Over the past week, I have had the privileged of attending and observing many of the sessions and keynote speeches at the ICLEI 2009 World Congress in Edmonton. The conference has left me hopeful and encouraged about the opportunities for sustainability in our cities. In Canada, as in many other countries, it has become clear that municipalities are light years ahead of national, state, and provincial governments in generating innovative initiatives and strategies to improve the sustainability of our communities.
Watching, meeting, and conversing with many of the over 620 delegates has left me feel optimistic. Originating from cities across North America, Asia, Europe, and Africa, the conversations and debates I observed at this Congress didn't touch on political partisanship or ideology, but on actual ideas and direction (an increasing rarity among the national and provincial debates in Canada).
While no one I spoke to at the conference suggested that the need for fossil fuels is going to disappear anytime soon, other oil producing jurisdictions are having serious debates about the ethics of their precious resources. In a conversation with a delegate from the City of Oslo in Norway, he explained some of the serious ethical debates that are taking place on a national level in his country. As Norway is also largely dependent on natural resource revenues, it seems like it and the Province of Alberta should be facing a number of the same ethical challenges.
The Norwegian pointed out that while Statoil (Norway's national oil company) had recently purchased a large amount of shares in the North American Oil Sands Corporation (a deal that is reported to be worth $2.2CND billion), the investments in Alberta's oil sands has spurned a national debate around the ethics of financial dependence on an unsustainable and environmentally damaging method of extracting oil.
we are the owners of the resource. As the owners of the resource, it is our responsibility to drive the debate.
Attending the ICLEI 2009 World Congress has taught me that while we do many things well in Edmonton, that there are many areas where we can improve. If "sustainable technologies work best at the local level of government," as Newman suggests, where do our local government's start? Referencing a recent article in the Telegraph, speaker Richard Littlemore suggested that "rebuilding our infrastructure in an intelligent way is the only chance we have."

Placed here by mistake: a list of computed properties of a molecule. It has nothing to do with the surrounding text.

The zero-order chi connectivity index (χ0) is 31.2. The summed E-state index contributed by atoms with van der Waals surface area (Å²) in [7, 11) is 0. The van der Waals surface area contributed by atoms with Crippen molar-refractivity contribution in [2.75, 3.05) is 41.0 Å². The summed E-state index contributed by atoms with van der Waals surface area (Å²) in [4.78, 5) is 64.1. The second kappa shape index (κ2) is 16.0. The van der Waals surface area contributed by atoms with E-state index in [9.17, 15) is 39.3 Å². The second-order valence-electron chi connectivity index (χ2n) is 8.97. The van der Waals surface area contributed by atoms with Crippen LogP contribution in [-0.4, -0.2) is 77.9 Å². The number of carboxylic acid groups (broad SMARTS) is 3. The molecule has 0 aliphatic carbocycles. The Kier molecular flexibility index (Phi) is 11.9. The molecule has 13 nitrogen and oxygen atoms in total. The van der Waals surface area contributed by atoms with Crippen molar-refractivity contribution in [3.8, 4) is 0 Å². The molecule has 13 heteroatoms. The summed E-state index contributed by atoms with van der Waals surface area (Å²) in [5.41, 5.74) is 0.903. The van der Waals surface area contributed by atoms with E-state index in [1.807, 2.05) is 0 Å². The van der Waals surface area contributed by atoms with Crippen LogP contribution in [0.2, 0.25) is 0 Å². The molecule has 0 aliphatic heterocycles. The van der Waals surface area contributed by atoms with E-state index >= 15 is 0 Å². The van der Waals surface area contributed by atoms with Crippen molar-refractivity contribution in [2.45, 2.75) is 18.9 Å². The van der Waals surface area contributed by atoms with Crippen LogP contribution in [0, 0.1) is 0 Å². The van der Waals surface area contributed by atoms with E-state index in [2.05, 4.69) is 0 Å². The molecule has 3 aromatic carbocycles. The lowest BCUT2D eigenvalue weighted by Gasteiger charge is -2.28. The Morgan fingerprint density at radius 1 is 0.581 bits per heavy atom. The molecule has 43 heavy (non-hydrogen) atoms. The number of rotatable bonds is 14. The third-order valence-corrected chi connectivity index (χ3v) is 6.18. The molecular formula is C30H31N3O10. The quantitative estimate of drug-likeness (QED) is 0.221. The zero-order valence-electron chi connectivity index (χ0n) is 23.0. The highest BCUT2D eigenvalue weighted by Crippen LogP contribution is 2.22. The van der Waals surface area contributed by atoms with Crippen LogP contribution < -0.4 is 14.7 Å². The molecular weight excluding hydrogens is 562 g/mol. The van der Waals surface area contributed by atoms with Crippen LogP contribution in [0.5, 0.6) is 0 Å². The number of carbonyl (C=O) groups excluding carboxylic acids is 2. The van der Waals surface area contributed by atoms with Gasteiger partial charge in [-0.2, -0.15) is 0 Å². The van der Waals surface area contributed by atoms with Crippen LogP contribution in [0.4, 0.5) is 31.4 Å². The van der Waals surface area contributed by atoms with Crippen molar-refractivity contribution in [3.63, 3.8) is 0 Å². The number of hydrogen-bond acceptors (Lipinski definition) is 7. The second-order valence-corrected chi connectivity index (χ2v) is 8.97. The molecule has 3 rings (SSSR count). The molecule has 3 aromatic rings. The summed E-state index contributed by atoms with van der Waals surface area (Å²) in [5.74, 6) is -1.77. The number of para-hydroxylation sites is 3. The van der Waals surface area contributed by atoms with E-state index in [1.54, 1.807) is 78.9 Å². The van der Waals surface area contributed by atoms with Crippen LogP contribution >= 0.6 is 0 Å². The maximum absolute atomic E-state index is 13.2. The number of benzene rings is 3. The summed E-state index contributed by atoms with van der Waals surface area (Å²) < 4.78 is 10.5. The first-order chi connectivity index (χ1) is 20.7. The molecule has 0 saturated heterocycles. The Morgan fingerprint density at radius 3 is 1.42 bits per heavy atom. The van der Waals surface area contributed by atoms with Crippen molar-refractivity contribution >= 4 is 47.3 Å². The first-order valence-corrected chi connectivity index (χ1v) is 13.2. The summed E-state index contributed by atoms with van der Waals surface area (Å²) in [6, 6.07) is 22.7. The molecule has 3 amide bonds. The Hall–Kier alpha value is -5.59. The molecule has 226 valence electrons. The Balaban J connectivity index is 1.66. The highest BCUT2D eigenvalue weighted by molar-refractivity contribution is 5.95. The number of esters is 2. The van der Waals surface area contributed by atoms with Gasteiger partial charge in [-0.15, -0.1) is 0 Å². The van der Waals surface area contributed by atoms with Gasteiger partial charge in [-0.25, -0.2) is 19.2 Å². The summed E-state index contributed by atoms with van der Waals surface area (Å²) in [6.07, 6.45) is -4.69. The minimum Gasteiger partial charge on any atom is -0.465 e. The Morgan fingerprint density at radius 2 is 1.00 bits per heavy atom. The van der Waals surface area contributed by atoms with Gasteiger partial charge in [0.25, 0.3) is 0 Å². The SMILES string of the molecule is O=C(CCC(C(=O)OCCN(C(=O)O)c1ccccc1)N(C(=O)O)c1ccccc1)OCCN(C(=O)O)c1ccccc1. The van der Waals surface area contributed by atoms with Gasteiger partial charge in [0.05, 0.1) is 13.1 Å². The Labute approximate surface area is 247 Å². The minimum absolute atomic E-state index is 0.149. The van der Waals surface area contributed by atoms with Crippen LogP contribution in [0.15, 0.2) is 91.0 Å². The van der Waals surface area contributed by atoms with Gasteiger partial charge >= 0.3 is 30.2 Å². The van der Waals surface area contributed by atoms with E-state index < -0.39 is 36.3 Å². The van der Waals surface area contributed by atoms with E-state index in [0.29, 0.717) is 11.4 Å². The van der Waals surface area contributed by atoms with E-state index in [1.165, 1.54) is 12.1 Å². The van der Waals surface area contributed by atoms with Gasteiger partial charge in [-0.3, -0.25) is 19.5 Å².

Collaboration and information sharing is a key to rethinking and rebuilding our cities. A partnership between the World Economic Forum, the World Bank, the International Energy Agency and ICLEI has produced the Slim City initiative that provides a framework example of how this kind of collaboration can take place.
TOD, POD, and GOD (transit oriented development, pedestrian oriented development and green oriented development) are some of the urban development strategies proposed by Newman in his speech and his book Resilient Cities: Responding to Peak Oil and Climate Change. While some North American cities already provide positive examples of TOD (which can save 50% in car use and 20% of income) and POD development, the ominous sounding GOD initiatives may be less familiar.
The German cities of Vauban and Frieburg are considered to be successful examples of how green-oriented development can produce sustainability. A car-free village powered by solar energy, mobilized by light rail transit and bicycles, and filled with space to grow food locally sounds Utopian, and it directly challenges the comfortable culture of over consumption.
Change is never easy, but the over 620 ICLEI delegates who traveled to Edmonton from around the world this past week have made me hopeful that there is at least one level of government that is prepared to rise to the challenge.